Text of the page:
Narrative Most histories (Histoires), most histories of the cinema (histoires du cinéma) and most of the films that form part of that history and that tell stories (histoires) are narratives. They narrate events that have already occurred. The events so narrated are usually presented chronologically, a series of sequences, scenes, shots that progress in a more or less linear fashion, that begin and are concluded and resolved. One of the features of such narratives is that their elements belong to a hierarchy of importance and significance. Some passages are
, 2015 : 399–400), laying shaky ground for how the lives of refugees and internally displaced populations (IDPs) are depicted in gender analysis. Through gender analysis, narratives about refugees and IDPs become institutionalised. Gender analysis narratives in this paper appear primarily in ‘grey’ literature originating from humanitarian actors, including research reports, assessments, baselines, evaluations and technical guidance. In this paper, ‘dominant’ narratives are the
It has been widely asserted that nationhood is inseparable from narration. This vague claim may be clarified by understanding that nationalism is bound up with the universal prototypical narrative structures of heroic, romantic, and sacrificial tragi-comedy. This essay considers an historically important case of the emplotment of nationalism - the sacrificial organization of German nationalism between the two world wars. It examines one exemplary instance of this emplotment, F. W. Murnau‘s Nosferatu, a Symphony of Horror (1922). However unintentionally, Nosferatu represents the vampire in a way that is cognitively continuous with Nazi representations of Jews. The films sacrificial emplotment of vampirism is, in turn, continuous with Nazi policies. That continuity places the film in a larger discourse that helped to make Nazi policies possible.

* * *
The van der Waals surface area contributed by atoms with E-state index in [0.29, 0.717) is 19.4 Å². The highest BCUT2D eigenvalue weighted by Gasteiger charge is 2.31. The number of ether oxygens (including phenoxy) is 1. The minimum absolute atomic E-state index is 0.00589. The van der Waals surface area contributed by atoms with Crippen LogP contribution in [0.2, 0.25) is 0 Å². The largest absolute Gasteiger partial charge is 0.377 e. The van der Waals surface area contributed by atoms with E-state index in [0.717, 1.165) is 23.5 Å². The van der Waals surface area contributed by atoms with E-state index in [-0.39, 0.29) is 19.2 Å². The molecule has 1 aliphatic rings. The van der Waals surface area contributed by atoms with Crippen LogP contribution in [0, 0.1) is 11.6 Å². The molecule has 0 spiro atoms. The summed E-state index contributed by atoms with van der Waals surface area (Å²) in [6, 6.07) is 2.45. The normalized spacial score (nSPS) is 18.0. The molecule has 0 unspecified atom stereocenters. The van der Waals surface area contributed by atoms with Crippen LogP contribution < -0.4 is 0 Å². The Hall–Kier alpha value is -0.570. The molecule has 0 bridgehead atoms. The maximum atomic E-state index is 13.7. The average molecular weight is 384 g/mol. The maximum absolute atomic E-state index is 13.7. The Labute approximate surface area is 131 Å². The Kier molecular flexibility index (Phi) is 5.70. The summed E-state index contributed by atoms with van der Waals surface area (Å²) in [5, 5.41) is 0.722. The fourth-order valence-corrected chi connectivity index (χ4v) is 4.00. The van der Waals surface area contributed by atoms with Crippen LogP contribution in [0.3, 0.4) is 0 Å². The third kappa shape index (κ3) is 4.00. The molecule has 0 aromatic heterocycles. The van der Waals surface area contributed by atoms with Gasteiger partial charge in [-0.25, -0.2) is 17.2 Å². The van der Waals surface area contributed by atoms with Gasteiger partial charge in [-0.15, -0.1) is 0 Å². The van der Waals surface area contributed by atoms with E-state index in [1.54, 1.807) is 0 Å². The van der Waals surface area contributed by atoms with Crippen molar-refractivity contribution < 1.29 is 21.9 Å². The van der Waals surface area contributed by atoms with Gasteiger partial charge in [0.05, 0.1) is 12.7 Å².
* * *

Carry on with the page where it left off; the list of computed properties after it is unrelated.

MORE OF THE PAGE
4813 The ARC - PT/gk.qxd 1111 21 3 4 51 6 7 8 9 10 1 1112 3 4 5 6 7 8 9 20 1 2 3 4 5 6 7 8 9 30 1 2 3 4 5 6 7 8 9 40 1 4211 19/4/07 10:59 Page 5 1 Narrative machines Preface: ‘like life itself’ The narratives of the world are numberless . . . Able to be carried by articulated language, spoken or written, fixed or moving images, gestures and the ordered mixture of all these substances; narrative is present in myth, legend, fable, tale, novella, epic, history, tragedy . . . comics, news items, conversation . . . [U]nder this almost infinite diversity of
This chapter investigates the English-language primary narrative texts published by each of these three websites (Stories 4, 5 and 6), 5 comparing narrative elements and construction with both the corresponding Russian primary narrative texts and with each other, and highlighting the differences between the Russian texts and their English versions. While the structure of the chapter loosely follows that of the previous three
a prison, even though entirely surrounded by walls, is a splendidly illuminated theatre of history. (Milan Kundera, The Book of Laughter and Forgetting ) Narratives of imprisonment have become a defining genre of African writing in the second half of the twentieth